Making the Right First Impression on a Job Interview – Work in Sports Podcast e070

Seven seconds – that’s how long it takes for someone to determine how they fit with you. On a job interview, that’s your magic window where they decide no or potential yes. How do you nail that moment? Pretty easy actually.

Hi everybody – I’m Brian Clapp Director of Content for WorkinSports.com and this is the work in sports podcast.

It’s Friday – the Masters is going on, Villanova won the NCAA championship, Conor McGregor just attacked a bus of UFC fighters and tomorrow HBO will debut “Paterno” with Al Pacino starring as the embattled Penn State coach – what a week.

Here’s the deal – in a few weeks all that stuff will be old news, but our podcasts aren’t. All of my advice and interviews are evergreen, meaning they last, they aren’t tied to a specific event or time. They are just as relevant today as the day they are published – so go back, listen to some old episodes.sports jobs podcast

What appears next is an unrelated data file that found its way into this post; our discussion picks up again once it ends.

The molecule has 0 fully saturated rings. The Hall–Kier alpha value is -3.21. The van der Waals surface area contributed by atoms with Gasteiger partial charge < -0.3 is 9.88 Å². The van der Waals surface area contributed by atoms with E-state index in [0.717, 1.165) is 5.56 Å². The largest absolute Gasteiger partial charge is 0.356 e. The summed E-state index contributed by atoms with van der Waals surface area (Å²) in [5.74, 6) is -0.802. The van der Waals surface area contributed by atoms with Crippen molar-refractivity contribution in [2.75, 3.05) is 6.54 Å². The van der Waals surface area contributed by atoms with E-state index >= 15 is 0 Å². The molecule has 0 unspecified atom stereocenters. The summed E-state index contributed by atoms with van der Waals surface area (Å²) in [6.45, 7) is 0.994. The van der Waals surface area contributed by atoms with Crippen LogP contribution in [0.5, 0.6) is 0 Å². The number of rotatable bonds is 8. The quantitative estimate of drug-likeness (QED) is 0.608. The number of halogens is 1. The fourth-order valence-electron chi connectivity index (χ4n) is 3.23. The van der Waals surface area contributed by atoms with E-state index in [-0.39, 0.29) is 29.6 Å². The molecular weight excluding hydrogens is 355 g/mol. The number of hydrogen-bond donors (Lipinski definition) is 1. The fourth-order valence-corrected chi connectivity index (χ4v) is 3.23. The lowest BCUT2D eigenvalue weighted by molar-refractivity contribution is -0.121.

I’ve talked about interning, networking, interviewing and more… plus, I’ve interviewed executives in the NFL, NHL, NBA, MLS, MLB college sports, sports education, sports marketing and more. We’re covering it all…so go back through the archives.

Learn yourself a little something, and if you have a question – email me, podcast@workinsports.com.

That’s how I got todays question – it comes from Ariel in New Jersey –

Hi Brian, I’ve really enjoyed your recent podcast episode where you played the best clips from the past 10 interviews. It inspired me to go back and listen to your interview with Sam Doerr – originally I skipped that one because I’m not that into soccer, but once I heard him speak I wanted to hear more.

One thing that stood out to me is that he said he could tell during the first 8-10 seconds of an interview if the person was going to be worth hiring. This scared me, because it takes me a bit to warm up during any interview or first meeting. Question 1: do you think this is true that someone can decide your future with a company in that short a time period? And Question 2: What are some tips you have to help me make a better first impression?

Ariel – I love that you went back and listened to my interview with Sam. I’ll tell you a little insider story, when I first booked Sam as a guest I thought to myself, I wonder how this will play…I mean people either love soccer or hate it, and he’s working in essentially minor league soccer… will this be a popular episode?